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How Does Arthur Miller use Theatrical Techniques and Dramatic Devises to Create and Sustain Tension in the Crucible

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How does Arthur Miller use theatrical techniques and dramatic devices to create and sustain tension in The Crucible? Ella Park Going to the theatre is both an intimate and exciting experience for the audience. It creates a tense atmosphere by having the action so close to you. The theatre offers a completely different experience than sitting alone with a book. At the theatre you are sharing your experience, atmosphere and emotion with everyone around you. When you're reading a book you have to use your imagination and make up images about the characters in your head. You may feel closer to the characters whilst reading a book but in a theatre you are physically closer to the characters, which adds to the reality of the situation. I think that the way a theatre production happens in a short amount of time makes it a lot more dramatic than a book, which is spread out, and you can put it down whenever you want. At the theatre you feel more part of the drama than if you were reading a book. This is because you are a witness to all the events and if you know something that a character doesn't you feel involved. Theatre therefore creates such a tense and emotional atmosphere because of the live actors and reality of the performance. Arthur Miller's play, The Crucible, illustrates how people react to hysteria created by one person or a group of people. ...read more.


In all four acts the setting is very similar. All the acts take place inside dark, small rooms without a lot of furniture. Throughout the play the settings are dark with a small amount of light 'seeping' through the windows. This creates claustrophobic and brooding atmosphere, which makes the audience feel nervous, they are anticipating something sinister from when the scene starts. Act four is the only act that isn't set in the daytime, however it is lit, like every scene, by a small amount of light coming through the window but in this scene it is moonlight instead of sunlight: 'The place is in darkness but for the moonlight seeping through the bars.' At the end of act four the sun rises to represent a new beginning after the highly dramatic end to the play. One of the ways Arthur Miller creates tension is by using dramatic dialogue to show the characters' increasing hysteria. 'Proctor (with a cry of his whole soul): Because it is my name!' This powerful line comes in act 4 when Proctor reluctantly confesses to seeing the devil. He is now passionate about making sure his name doesn't get put up on the church door. This is the line that starts the incredible build up of emotion and frustration leading to the dramatic climax of the play. Saying it 'with a cry of his whole soul' shows how much his name means to him. There isn't a more emotional way he could say it than with his whole soul. ...read more.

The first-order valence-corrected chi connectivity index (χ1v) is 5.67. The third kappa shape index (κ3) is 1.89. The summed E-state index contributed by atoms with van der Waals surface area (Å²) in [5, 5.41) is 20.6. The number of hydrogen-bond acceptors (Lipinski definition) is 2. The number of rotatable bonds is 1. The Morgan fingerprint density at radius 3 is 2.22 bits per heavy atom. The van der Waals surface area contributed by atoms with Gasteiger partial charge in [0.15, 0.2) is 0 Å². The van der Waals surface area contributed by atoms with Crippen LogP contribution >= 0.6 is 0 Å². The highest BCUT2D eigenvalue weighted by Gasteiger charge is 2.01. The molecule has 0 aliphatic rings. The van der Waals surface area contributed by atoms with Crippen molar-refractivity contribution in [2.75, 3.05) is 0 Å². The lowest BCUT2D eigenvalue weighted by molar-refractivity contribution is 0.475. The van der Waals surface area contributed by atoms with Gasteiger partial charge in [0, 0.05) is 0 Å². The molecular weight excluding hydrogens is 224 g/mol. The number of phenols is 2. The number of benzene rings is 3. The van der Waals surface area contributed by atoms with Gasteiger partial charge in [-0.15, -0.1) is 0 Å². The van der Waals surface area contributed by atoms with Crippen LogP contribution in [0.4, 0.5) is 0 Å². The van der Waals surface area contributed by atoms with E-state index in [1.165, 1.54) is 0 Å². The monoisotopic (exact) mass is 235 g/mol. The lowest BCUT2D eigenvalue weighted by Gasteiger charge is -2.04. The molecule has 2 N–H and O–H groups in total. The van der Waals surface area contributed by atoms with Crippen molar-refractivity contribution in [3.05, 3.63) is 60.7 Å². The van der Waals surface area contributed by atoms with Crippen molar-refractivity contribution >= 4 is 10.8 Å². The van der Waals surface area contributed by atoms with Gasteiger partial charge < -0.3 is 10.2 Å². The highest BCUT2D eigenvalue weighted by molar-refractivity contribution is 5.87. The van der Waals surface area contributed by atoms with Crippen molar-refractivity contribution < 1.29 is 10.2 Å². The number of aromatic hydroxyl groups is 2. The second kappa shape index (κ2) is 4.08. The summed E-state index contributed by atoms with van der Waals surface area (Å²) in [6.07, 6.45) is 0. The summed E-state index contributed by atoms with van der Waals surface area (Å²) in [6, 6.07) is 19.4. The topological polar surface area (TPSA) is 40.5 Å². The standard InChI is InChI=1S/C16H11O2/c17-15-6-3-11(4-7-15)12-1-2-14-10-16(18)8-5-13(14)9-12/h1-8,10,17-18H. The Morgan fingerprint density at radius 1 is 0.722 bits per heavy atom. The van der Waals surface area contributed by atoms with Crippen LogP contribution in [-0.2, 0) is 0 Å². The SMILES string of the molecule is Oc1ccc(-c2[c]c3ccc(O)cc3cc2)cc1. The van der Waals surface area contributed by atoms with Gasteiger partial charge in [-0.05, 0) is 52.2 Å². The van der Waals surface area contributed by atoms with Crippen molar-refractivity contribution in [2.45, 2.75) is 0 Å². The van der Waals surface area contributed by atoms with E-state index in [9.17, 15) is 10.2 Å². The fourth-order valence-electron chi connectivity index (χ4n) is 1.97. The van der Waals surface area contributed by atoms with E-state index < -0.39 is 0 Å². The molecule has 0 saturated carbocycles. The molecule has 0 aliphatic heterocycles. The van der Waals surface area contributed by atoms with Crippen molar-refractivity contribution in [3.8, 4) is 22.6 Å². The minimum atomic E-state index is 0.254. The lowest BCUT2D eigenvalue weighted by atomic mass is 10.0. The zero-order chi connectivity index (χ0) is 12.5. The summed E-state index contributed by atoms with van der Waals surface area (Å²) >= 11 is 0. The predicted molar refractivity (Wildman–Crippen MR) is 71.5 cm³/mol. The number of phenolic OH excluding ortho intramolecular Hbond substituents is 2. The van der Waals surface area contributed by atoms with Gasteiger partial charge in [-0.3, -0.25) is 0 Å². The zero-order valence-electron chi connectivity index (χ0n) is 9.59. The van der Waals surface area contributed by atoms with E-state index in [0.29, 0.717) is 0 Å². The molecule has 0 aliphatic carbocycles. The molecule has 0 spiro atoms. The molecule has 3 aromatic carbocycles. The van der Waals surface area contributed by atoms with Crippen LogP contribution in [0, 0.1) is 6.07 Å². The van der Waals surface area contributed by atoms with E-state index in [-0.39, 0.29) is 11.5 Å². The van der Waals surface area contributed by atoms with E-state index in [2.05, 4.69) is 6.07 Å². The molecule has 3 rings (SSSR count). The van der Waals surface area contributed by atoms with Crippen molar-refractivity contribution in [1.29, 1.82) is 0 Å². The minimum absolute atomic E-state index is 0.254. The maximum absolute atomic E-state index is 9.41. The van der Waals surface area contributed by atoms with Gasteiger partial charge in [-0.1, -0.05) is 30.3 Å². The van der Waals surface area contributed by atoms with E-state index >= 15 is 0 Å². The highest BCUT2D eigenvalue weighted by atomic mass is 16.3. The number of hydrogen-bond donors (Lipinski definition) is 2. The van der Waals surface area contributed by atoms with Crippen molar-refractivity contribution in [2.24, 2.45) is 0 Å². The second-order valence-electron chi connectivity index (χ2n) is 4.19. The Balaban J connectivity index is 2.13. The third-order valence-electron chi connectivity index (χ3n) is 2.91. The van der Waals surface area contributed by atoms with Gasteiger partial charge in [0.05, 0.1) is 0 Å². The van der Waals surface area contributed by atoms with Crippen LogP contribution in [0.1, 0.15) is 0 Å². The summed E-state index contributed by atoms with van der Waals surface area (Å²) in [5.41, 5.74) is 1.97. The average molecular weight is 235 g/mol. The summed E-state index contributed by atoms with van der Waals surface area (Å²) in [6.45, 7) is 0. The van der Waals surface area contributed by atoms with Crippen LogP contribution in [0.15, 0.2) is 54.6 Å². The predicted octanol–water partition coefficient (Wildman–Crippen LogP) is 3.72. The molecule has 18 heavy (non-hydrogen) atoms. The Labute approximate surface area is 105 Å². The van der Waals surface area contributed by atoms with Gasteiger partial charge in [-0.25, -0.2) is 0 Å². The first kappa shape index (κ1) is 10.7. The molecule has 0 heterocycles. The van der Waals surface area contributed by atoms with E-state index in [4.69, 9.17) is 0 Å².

Elizabeth was then asked if she knew about the affair but she denied all knowledge of this. This was a particularly tense moment because anxiety and frustration was high; the characters along with the audience wanted her to tell the truth, fearing the consequences of a lie. This had the affect of making me feel nervous that something could go wrong and also involved because I knew about Proctor's confession. I felt that Abigail's character was especially strong and influential in the play. She was the root of all the troubles. I felt pity for Elizabeth because of Abigail; her affair with Proctor and her accusations about Elizabeth's involvement in witchcraft destroyed her life. Miller has the ability to pull the audience into the lives of the characters by his use of dramatic devices and theatrical techniques, which maintain interest and participation throughout the play. Miller made me feel nervous and frustrated in The Crucible. He made me feel sympathy, fear and anxiety towards the characters. For example I felt great empathy for Elizabeth Proctor as her husband betrayed her and then she was accused of being a witch. Miller uses the other characters to portray Elizabeth as a cold person but through our knowledge of her as the play progresses we become emotionally involved with her and come to realize what a strong courageous woman she is. With Elizabeth, as with many other characters, Miller allows us to make up our own minds about their honesty and strength as we are drawn into the characters lives and we begin understand the double standards and different tensions that are operating throughout The Crucible. 6 1 ...read more.

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